Cast: Leslie Nielsen, Werner Klemperer, Judi Meredith, Mark Richman Gilbert Green, Charles Bolender.
At the turn of the century, an occult investigator, (Nielsen), discovers that an ugly Sumerian demon from Hell is responsible for a series of deaths in San Francisco. The culprit is a man versed in the art of witchcraft who is trying to transfer his soul into another person's body.
An intricately plotted supernatural thriller that manages to maintain tension within a good period setting.
Originally intended as a pilot film for a never made television series titled "Black Cloak", but was then released theatrically in America.

DARK STAR (1974/Jack H. Harris) 83mins. US.
Credits: Dir., Prod. & Mus: John Carpenter; Ex.Prod: Jack H. Harris; A.Prod: J. Stein Kaplan; Sc: John Carpenter & Dan O'Bannon; Ph: Douglas Knapp; Ed. & Des: Dan O'Bannon; Sfx: Dan O'Bannon, John Wash, Bob Greenberg, Greg Jean, Harry Walton & Ron Cobb; Vis.Fx: Bob Taylor. From an idea by John Carpenter and Dan O'Bannon.
Cast: Brian Narelle, Cal Kuniholm, Dre Pahich, Dan O'Bannon, Joe Saunders, Miles Watkins, Cookie Knapp, Andreijan Patrick.
"The mission of the Strangelove generation."
The spaceship Dark Star has been in space for nineteen long years on a mission to identify and destroy planets which may supernova and damage surrounding stable planets. The mission is mind numbingly boring for the crew, and to add to their problems, an alien they took on board as a mascot has now become intent on killing them.
Carpenter originally shot this semi-professional project on 16mm while attending the University of Southern California. The original footage made up the first 45 minutes and producer Jack Harris, who was so impressed with this parody of 2001, A SPACE ODESSEY, funded the film's completion. The plot and casting hold up extremely well while displaying Carpenter's early suspense techniques found in his later films.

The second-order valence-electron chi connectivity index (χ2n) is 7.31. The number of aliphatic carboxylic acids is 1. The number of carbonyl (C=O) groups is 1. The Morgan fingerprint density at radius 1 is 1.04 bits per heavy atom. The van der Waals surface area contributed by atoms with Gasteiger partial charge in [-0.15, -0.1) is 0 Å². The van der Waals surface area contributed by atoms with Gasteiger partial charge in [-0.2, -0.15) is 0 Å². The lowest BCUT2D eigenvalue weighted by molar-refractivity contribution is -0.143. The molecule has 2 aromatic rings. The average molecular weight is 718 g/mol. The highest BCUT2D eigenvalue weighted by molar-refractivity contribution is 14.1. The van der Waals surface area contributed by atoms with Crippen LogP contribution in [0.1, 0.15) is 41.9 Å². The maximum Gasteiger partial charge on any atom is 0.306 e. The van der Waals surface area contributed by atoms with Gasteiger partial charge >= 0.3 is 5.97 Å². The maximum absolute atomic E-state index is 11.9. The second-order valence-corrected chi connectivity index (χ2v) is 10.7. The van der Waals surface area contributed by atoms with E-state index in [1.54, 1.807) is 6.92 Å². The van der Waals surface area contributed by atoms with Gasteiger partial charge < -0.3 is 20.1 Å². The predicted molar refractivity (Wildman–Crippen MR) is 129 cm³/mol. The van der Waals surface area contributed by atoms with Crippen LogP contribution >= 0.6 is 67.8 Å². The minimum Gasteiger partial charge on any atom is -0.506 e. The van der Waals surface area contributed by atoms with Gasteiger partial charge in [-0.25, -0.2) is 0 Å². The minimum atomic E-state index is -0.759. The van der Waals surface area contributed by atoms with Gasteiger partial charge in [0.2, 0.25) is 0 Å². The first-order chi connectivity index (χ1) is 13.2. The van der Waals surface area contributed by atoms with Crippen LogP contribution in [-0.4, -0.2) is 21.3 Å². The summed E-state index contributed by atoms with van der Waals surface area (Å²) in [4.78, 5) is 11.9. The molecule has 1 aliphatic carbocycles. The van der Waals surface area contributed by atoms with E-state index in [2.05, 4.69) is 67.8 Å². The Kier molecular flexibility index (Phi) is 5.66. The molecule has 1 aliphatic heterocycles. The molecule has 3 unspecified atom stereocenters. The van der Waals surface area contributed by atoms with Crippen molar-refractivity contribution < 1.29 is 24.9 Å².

THE DAUGHTER OF DOCTOR JEKYLL (1957/Film Venture/A.A. Association) 71mins. BW. US.
Credits: Dir: Edgar G. Ulmer; Prod. & Sc: Jack Pollexfen; Ph: John F. Warren; Ed: Holbrook N. Todd; Art: Theobald Holsopple, Mus: Melvyn Leonard.
Cast: Gloria Talbott, John Agar, Arthur Shields, Mollie McCart, John Dierkes, Martha Wentworth, Barry Fitzgerald.
"Blood-hungry spawn of the world's most bestial fiend!"
Janet, (Talbott), is blamed for the strange werewolf killings that are plaguing the area because she is the daughter of the infamous Doctor Jekyll. The real culprit and sole inheritor of the doctor's secrets, is the daughter's guardian, (Shields), who is promptly staked through the heart by the alert villagers when they discover the truth.
A cheap and derivative mixture of several myths, giving the impression that the makers were not quite sure what to do with the plot.
On American tv. some of the frames were double-printed to increase the running time, and Janet's nightmare sequence was increased with footage from Frankenstein 1970.
"Anyone who loves the cinema, must be moved by Daughter of Doctor Jekyll, a film with a scenario so atrocious that it takes forty minutes to establish that the daughter of Doctor Jekyll is indeed the daughter of Doctor Jekyll". - Andrew Sarris. "The American Cinema" 1967.

DAUGHTER OF HORROR (1955/Van Wolf-API.) 60mins. BW. Aka: DEMENTIA.
Credits: Dir. & Prod: John Parker; Sc: Adrienne Barrett & John Parker; Mus: George Antheil & Marni Nixon.
Cast: Adrienne Barrett, Angelo Rossitto, Bruno Ve Sota, Ben Roseman, Ed Hinkle. Narrated: Ed McMahon.
A demented woman who has murdered her lecherous father now roams the streets of Los Angeles looking for prey. One victim has his hand sawn off, which sends him falling several stories down while clutching her necklace.
A moody piece with no dialogue, just the narration. The camera is subjective as we experience the traumas of the woman's mental state, and the musical score is entirely sung by a soprano.

DAUGHTERS OF DARKNESS (1970) see La Rouge Aux Levres